Britain's opposition party Labour urged the UK chancellor to implement the new Parliamentary Commission on Banking Standards' report on overhauling the banking industry culture and practices.
In a statement, Labour's shadow chancellor Ed Balls MP said the report, which proposes radical reforms to how the UK banking industry operates, should not shirk away from putting more bankers into prison.
"This report sets out a radical blueprint for change on professional standards, regulation, competition, pay and accountability. It is vital that the Government and the banks rise to the challenge," said Balls.
"The Chancellor should now get on and implement this report in the Financial Services Bill currently going through Parliament.
"And he must rethink his refusal to implement some of the recommendations of the Commission's previous reports, including on the need for a backstop power for full separation of the banks. This is no time to duck radical reform."
In 2012, the government created the PCBS, which was tasked with cleaning up the banking industry in the aftermath of the Libor fixing scandal.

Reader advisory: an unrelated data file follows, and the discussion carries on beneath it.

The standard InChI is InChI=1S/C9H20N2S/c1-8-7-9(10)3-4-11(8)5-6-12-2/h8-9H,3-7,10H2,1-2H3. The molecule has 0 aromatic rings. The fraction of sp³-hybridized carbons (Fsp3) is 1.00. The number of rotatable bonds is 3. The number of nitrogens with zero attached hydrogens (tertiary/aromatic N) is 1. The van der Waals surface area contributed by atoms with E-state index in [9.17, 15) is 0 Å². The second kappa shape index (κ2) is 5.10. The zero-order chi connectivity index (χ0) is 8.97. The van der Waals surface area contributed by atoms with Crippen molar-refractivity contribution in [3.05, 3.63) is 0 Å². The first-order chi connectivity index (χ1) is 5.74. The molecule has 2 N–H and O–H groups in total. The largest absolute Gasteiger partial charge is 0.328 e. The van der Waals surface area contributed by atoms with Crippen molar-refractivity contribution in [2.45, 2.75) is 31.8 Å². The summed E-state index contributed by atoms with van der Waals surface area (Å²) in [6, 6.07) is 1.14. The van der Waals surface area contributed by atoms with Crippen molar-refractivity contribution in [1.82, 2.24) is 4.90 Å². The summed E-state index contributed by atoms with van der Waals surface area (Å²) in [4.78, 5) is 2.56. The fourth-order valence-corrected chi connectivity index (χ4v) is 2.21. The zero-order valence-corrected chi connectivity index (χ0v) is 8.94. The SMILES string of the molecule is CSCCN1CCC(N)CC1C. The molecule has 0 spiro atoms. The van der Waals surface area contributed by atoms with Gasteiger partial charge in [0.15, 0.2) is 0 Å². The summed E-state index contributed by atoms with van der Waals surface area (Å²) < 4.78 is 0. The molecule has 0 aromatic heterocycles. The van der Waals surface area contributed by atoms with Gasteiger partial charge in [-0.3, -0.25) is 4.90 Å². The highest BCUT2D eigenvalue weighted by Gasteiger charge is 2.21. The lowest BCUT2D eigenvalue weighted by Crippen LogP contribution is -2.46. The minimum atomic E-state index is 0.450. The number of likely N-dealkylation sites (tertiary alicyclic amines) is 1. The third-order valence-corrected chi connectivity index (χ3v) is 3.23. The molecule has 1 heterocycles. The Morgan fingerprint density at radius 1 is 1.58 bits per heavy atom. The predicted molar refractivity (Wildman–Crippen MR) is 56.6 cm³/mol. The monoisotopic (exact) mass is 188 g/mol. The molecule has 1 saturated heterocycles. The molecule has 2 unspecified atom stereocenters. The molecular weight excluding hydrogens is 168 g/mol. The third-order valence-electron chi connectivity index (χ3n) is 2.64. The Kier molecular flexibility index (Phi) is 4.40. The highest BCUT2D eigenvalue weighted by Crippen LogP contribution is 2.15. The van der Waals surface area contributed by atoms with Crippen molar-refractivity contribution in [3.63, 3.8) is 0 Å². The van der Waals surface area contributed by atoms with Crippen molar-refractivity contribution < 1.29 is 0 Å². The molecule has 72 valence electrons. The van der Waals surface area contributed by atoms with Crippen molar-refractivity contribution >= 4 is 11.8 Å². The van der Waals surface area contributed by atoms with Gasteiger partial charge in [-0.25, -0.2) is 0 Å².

It had gathered evidence over the course of a year, over professional standards and culture of the UK banking sector, while also taking into account settled and ongoing regulatory and competition investigations.
It's final report, published today, features a set of recommendations on how to improve corporate governance, transparency and conflicts of interest, as well as changes to executive pay.
"After the global financial crisis and the banking scandals that followed we need cultural change and radical reform to protect taxpayers, rebuild public confidence in the banks and ensure that in future they work to support the wider economy," said Balls.
According to a survey published by the Chartered Institute of Personnel and Development (CIPD) earlier this month, 75% of financial services employees, said the sector they work in, particularly in banking, are still encouraging them to lie to customers and take excessive risks.
They added that the sector was still excessively rewarding them with bumper bonuses and pay.
"Britain needs reformed banks to work for the economy, serve their customers and better support businesses for the long term," said Balls.
"That's why the Government, Parliament and the banks must act without delay on the report's recommendations."